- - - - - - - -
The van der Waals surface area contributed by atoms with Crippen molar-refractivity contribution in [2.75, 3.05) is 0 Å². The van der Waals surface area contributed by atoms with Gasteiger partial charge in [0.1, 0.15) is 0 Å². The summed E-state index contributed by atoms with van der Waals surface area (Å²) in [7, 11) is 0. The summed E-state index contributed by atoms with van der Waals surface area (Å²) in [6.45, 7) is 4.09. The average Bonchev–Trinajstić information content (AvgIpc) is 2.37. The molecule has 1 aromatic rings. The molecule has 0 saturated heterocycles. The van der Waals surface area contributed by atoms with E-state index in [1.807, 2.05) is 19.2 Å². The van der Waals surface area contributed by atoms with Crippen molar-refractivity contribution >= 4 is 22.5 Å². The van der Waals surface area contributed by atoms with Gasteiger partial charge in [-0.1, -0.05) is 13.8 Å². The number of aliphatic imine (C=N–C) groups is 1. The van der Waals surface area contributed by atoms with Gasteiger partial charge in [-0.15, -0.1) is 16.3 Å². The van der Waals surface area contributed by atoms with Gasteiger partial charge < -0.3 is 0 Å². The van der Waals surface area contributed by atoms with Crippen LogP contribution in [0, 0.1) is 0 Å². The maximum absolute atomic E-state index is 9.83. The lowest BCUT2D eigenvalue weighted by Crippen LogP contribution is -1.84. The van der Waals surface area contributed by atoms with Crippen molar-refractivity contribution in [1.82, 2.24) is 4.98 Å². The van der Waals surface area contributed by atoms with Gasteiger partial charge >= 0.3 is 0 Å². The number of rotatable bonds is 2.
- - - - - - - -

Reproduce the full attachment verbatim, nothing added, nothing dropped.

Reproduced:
The van der Waals surface area contributed by atoms with Crippen molar-refractivity contribution in [2.75, 3.05) is 0 Å². The van der Waals surface area contributed by atoms with Gasteiger partial charge in [0.1, 0.15) is 0 Å². The summed E-state index contributed by atoms with van der Waals surface area (Å²) in [7, 11) is 0. The summed E-state index contributed by atoms with van der Waals surface area (Å²) in [6.45, 7) is 4.09. The average Bonchev–Trinajstić information content (AvgIpc) is 2.37. The molecule has 1 aromatic rings. The molecule has 0 saturated heterocycles. The van der Waals surface area contributed by atoms with E-state index in [1.807, 2.05) is 19.2 Å². The van der Waals surface area contributed by atoms with Crippen molar-refractivity contribution >= 4 is 22.5 Å². The van der Waals surface area contributed by atoms with Gasteiger partial charge in [-0.1, -0.05) is 13.8 Å². The number of aliphatic imine (C=N–C) groups is 1. The van der Waals surface area contributed by atoms with Gasteiger partial charge in [-0.15, -0.1) is 16.3 Å². The van der Waals surface area contributed by atoms with Gasteiger partial charge < -0.3 is 0 Å². The van der Waals surface area contributed by atoms with Crippen LogP contribution in [0, 0.1) is 0 Å². The maximum absolute atomic E-state index is 9.83. The lowest BCUT2D eigenvalue weighted by Crippen LogP contribution is -1.84. The van der Waals surface area contributed by atoms with Crippen molar-refractivity contribution in [1.82, 2.24) is 4.98 Å². The van der Waals surface area contributed by atoms with Gasteiger partial charge >= 0.3 is 0 Å². The number of rotatable bonds is 2.